Monument Railway
Railway built to transport the granite blocks for the Pilgrim Monument up High Pole Hill

The general contractor was Patrick Maguire, owner of the firm Maguire and O’Heron. He passed away and as it turned out, John was the executor of his estate. In addition to supplying the materials and their transportation to the construction site, he assumed responsibility for directing the Monument’s construction through completion, including the parking lots.

John also helped build a rail system to distribute materials from area quarries along the South Shore. The system still exists today and is known as the Greenbush line, part of the MBTA’s commuter rail.

KDW: You and your family visited the area when you were young. What do you remember about Provincetown and the Pilgrim Monument?

JC: My family and I visited Cape Cod for many years. We’d stay in Dennis and would travel up to Provincetown. We always marveled at this iconic tower and for what it stood. It was and still is a source of great pride for our family to have been involved in its construction and history.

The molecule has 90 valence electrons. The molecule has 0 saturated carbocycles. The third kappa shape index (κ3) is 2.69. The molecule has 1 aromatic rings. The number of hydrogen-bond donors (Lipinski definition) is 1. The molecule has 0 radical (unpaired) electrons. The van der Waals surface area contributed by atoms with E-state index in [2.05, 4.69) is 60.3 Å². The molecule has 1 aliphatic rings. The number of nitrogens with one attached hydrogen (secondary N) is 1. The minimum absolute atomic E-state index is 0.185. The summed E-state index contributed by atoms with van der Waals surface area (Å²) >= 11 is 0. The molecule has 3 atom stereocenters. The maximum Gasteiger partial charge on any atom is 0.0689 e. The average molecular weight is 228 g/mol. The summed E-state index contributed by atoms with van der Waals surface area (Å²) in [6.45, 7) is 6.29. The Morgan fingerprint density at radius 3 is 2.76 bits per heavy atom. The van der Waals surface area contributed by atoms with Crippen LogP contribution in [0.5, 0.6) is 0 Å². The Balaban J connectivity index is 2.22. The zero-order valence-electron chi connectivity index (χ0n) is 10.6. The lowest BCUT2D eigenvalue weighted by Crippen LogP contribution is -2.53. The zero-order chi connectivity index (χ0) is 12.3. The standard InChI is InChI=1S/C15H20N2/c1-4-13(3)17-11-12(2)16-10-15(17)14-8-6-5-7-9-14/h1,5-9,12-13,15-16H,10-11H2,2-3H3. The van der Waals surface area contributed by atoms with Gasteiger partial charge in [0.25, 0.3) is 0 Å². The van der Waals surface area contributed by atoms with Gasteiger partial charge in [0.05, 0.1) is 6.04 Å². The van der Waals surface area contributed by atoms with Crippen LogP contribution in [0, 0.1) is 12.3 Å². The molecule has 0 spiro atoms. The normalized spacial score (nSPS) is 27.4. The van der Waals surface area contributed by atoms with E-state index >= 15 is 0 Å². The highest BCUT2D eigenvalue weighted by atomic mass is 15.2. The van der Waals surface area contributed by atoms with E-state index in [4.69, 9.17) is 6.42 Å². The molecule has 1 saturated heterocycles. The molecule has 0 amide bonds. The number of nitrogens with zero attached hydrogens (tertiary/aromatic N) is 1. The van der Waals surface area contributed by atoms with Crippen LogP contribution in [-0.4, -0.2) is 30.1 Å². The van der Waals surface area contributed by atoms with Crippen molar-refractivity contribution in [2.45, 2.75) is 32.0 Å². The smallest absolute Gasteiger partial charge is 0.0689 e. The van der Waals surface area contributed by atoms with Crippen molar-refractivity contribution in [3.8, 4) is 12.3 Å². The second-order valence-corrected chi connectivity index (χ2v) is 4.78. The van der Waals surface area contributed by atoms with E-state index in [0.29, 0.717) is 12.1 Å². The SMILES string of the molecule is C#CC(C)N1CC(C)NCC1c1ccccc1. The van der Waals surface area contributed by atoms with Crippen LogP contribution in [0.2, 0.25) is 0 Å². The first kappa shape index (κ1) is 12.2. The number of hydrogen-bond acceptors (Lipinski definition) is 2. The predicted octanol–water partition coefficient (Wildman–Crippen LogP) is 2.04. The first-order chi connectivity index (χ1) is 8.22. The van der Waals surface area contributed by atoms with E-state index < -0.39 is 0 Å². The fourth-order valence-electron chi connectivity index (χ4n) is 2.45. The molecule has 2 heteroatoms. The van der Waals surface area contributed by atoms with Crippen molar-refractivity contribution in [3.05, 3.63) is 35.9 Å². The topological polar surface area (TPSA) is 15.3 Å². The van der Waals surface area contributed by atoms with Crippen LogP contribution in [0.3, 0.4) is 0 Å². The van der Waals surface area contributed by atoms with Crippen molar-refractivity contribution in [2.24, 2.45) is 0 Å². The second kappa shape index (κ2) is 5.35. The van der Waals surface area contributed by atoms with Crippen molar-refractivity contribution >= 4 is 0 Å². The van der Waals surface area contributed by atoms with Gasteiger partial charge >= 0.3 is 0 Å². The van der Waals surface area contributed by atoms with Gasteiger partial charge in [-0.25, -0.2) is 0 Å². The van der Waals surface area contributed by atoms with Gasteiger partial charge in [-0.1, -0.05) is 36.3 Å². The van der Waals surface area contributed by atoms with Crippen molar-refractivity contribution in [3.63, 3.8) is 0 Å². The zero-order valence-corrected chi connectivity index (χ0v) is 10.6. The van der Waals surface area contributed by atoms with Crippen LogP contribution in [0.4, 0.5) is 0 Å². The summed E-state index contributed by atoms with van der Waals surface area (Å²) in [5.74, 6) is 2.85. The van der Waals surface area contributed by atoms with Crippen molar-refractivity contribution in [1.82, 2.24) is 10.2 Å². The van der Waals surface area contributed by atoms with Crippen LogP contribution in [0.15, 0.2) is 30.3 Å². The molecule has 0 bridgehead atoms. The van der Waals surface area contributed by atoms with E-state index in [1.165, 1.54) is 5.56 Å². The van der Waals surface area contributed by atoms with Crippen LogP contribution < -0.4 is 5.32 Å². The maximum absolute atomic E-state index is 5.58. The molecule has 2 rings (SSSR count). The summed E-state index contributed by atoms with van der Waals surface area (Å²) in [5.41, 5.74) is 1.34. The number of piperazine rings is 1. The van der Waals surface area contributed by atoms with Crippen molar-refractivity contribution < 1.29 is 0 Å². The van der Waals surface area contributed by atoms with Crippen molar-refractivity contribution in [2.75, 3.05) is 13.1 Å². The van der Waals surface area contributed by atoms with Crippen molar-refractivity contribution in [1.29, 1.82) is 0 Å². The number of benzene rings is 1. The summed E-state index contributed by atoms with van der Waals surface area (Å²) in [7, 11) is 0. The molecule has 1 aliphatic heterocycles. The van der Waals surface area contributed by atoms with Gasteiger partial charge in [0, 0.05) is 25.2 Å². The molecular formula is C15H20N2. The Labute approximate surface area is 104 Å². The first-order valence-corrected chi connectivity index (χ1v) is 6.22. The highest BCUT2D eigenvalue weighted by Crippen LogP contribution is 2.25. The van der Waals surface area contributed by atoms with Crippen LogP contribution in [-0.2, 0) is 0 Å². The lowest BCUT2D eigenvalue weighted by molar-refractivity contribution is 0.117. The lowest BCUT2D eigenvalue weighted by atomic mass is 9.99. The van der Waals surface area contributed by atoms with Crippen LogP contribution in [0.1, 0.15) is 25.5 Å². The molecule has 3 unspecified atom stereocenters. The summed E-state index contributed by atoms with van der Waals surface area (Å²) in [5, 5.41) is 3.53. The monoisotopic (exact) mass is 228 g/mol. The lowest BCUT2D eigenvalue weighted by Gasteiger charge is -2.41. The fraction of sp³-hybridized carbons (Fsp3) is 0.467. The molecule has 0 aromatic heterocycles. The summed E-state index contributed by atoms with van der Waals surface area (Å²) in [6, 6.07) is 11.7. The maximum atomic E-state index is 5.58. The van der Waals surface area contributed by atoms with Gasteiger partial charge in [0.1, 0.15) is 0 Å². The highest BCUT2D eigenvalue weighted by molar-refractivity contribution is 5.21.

When we visited, we loved knowing about our roots in the area. We’d heard so many stories — like John being an original builder — we finally decided to research our genealogy, which revealed a lot, and also clarified a lot of the lore that existed. We learned that one of John’s sons owned a hotel in Provincetown called the Crown and Anchor, and another hotel in Falmouth.

My family and I live in Chatham now, so we still visit Provincetown regularly and continue to appreciate its rich history and our family’s place within it.

KDW: How did you get into the construction industry and eventually found Jay Cashman, Inc.?